The Safe Drinking Water Act sets the maximum contaminant level for nitrates at 10 milligrams per liter; higher concentrations of nitrates can cause blue baby syndrome, which is deadly if untreated, and has been linked to fatal birth defects. One of these neural tube defects is anencephaly, in which the fetus never develops parts of the brain and skull. In the Yakima area, anencephaly occurs more than four and a half times the national average, and more pregnant women are affected by anencephaly there than anywhere else in the country. Washington state health authorities have yet to rule out a causal relationship between the area’s highly contaminated groundwater and the prevalence of this devastating birth defect.

As with too many environmental hazards across the country, poor communities of color shoulder the burden of nitrate pollution. The Yakima Valley is home to a large Latino community and the local median income is more than 40 percent below the state’s. The area has some of the state’s highest rates of unmet need in health care, and local residents are uninsured at a rate two and a half times the national benchmark. The tragedy of Flint, Michigan taught us that environmental hazards like contaminated water hit communities like Yakima’s hardest. A lack of financial resources, exclusion from political empowerment and existing health disparities triangulate to create disaster conditions easily catalyzed by public health threats that affluent communities could more easily overcome.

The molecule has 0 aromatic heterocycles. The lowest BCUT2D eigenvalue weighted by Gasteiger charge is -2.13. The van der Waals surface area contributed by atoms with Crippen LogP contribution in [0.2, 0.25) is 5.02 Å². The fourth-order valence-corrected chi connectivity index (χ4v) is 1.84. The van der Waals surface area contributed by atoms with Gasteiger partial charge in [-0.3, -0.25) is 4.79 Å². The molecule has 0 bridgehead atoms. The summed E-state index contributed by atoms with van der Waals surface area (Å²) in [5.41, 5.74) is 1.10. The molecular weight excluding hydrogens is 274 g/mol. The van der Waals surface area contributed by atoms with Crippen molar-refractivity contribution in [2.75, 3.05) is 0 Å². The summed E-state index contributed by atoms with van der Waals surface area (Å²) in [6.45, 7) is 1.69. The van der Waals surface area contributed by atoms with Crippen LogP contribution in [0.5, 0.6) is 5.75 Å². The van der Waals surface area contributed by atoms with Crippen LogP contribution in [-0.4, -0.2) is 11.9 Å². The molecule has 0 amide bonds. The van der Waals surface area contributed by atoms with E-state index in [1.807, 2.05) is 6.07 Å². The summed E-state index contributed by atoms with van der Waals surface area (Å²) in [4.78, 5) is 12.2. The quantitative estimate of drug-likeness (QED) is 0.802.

The area also falls in the 86th percentile nationwide for renter-occupied households. Many of the homes people live in are served by private wells, so residents are dependent on landlords to get their water tested for nitrates and other contaminants. Thus, the pollution prevention measures that dairy farmers ought to follow are many of these residents’ first and only line of defense.

The dairy industry contends that elevated levels of nitrates in the area’s groundwater are likely due to mismanaged sewer systems. However, dairy cows produce nearly 10 times as much manure as humans by weight, and cow manure holds nearly 29 times the nitrogen content of human waste. A study by the Environmental Protection Agency found that 95 percent of all nitrogen in the Yakima valley comes from the agricultural sector (about 65 percent from livestock and 30 percent from fertilizers applied to crops). No more than 3 percent of the area’s nitrogen comes from septic and wastewater systems.